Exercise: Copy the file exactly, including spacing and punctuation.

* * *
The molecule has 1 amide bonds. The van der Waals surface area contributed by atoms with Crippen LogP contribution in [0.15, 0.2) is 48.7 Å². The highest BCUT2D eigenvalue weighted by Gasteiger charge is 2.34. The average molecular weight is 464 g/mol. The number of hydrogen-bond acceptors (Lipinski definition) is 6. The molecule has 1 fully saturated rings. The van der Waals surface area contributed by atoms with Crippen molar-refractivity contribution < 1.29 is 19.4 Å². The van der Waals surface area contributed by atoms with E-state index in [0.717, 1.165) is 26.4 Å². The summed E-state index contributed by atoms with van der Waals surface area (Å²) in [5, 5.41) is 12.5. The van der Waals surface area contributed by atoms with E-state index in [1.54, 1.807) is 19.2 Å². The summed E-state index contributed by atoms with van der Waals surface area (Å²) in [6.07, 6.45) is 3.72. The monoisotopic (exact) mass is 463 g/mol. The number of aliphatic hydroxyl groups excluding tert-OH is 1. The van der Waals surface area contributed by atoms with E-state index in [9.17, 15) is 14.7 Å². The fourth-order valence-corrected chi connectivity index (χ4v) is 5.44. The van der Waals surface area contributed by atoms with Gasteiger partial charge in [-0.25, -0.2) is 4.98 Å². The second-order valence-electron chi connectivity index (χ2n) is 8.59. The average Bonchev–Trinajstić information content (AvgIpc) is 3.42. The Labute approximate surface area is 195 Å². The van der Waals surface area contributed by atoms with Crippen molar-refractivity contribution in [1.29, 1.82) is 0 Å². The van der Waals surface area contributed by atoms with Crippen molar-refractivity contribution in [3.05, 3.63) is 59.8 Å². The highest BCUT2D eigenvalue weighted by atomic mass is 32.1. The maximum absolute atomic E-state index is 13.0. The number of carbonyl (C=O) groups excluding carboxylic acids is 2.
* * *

The molecule has 1 amide bonds. The van der Waals surface area contributed by atoms with Crippen LogP contribution in [0.15, 0.2) is 48.7 Å². The highest BCUT2D eigenvalue weighted by Gasteiger charge is 2.34. The average molecular weight is 464 g/mol. The number of hydrogen-bond acceptors (Lipinski definition) is 6. The molecule has 1 fully saturated rings. The van der Waals surface area contributed by atoms with Crippen molar-refractivity contribution < 1.29 is 19.4 Å². The van der Waals surface area contributed by atoms with E-state index in [0.717, 1.165) is 26.4 Å². The summed E-state index contributed by atoms with van der Waals surface area (Å²) in [5, 5.41) is 12.5. The van der Waals surface area contributed by atoms with E-state index in [1.54, 1.807) is 19.2 Å². The summed E-state index contributed by atoms with van der Waals surface area (Å²) in [6.07, 6.45) is 3.72. The monoisotopic (exact) mass is 463 g/mol. The number of aliphatic hydroxyl groups excluding tert-OH is 1. The van der Waals surface area contributed by atoms with E-state index in [9.17, 15) is 14.7 Å². The fourth-order valence-corrected chi connectivity index (χ4v) is 5.44. The van der Waals surface area contributed by atoms with Gasteiger partial charge in [-0.25, -0.2) is 4.98 Å². The second-order valence-electron chi connectivity index (χ2n) is 8.59. The average Bonchev–Trinajstić information content (AvgIpc) is 3.42. The Labute approximate surface area is 195 Å². The van der Waals surface area contributed by atoms with Crippen molar-refractivity contribution in [1.29, 1.82) is 0 Å². The van der Waals surface area contributed by atoms with Crippen molar-refractivity contribution in [3.05, 3.63) is 59.8 Å². The highest BCUT2D eigenvalue weighted by atomic mass is 32.1. The maximum absolute atomic E-state index is 13.0. The number of carbonyl (C=O) groups excluding carboxylic acids is 2.